men, when our wild looking horsemen were discovered bearing down upon them; 'nous allons attraper des corps de dagnettes.' They proved to be a small party of fourteen, under the charge of a man named John Lee, and, with, their baggage and provisions strapped to their' backs, were making their way on foot to the frontier. A brief account of their fortunes will give some idea of navigation in the Nebraska [Platte] :
     "Sixty days since, they had left the mouth of Laramie's Fork, some three hundred miles above, in barges laden with furs of the American Fur Company. They started with the annual flood, and, drawing but nine inches of water, hoped to make a prosperous a speedy voyage to St. Louis, but, after a lapse of forty days, found themselves only a 130 miles from their point of departure. They came down rapidly as far as Scott's Bluffs, where their difficulties began. Sometimes they came upon places where the water was spread over a. great extent, and here they toiled from morning until night, endeavoring to drag their boat. through the sands, making only two or three miles in as many days. Sometimes they would enter the arm of the river, where there appeared a fine channel, and, after descending prosperously eight or ten miles, would come suddenly upon dry sands, and be compelled to return, dragging their boat for days against, the rapid current, and at others they came' upon places where the water lay in holes, and, getting out to flood off their boat, would fall into water up to their necks, and the next moment tumble over against a sand bar. Discouraged at length, and finding the Platte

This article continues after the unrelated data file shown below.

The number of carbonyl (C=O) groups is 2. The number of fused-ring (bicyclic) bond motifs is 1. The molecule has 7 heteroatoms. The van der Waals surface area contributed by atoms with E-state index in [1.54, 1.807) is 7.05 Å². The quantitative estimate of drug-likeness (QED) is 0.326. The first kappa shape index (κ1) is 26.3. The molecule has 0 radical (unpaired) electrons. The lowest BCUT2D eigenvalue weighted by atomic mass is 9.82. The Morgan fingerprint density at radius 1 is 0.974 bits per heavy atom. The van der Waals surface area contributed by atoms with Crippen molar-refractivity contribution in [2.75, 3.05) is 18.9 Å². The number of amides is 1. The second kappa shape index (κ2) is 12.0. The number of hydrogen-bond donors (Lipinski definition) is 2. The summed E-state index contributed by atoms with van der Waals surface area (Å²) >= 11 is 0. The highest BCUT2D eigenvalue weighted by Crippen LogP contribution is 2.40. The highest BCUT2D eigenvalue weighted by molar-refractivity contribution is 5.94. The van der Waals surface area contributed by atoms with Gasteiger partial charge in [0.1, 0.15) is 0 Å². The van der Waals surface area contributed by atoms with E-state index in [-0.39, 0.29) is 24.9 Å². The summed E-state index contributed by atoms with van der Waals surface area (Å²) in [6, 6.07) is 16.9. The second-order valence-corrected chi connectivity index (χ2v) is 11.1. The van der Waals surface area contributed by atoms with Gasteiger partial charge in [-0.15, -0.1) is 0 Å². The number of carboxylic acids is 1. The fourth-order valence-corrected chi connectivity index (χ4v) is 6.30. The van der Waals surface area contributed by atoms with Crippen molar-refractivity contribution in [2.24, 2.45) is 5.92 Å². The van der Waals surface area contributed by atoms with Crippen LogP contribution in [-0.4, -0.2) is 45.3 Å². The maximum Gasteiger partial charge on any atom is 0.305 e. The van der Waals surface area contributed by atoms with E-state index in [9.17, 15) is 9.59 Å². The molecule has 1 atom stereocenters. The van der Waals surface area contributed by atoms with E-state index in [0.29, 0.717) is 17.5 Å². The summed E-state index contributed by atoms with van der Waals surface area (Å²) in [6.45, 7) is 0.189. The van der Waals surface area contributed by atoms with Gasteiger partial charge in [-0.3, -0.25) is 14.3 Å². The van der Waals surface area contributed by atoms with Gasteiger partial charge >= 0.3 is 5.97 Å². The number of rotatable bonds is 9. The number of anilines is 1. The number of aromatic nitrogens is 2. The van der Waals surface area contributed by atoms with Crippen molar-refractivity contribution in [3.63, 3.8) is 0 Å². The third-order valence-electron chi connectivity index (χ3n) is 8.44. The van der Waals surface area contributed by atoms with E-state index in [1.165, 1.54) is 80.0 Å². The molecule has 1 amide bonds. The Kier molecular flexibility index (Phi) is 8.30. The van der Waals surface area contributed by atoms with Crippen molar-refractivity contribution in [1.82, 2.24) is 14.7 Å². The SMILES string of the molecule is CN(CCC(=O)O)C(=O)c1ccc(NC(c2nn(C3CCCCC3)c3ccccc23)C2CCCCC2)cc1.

Prior page
General index
Next page

© 2002 for the NEGenWeb Project by Pam Rietsch, Ted & Carole Miller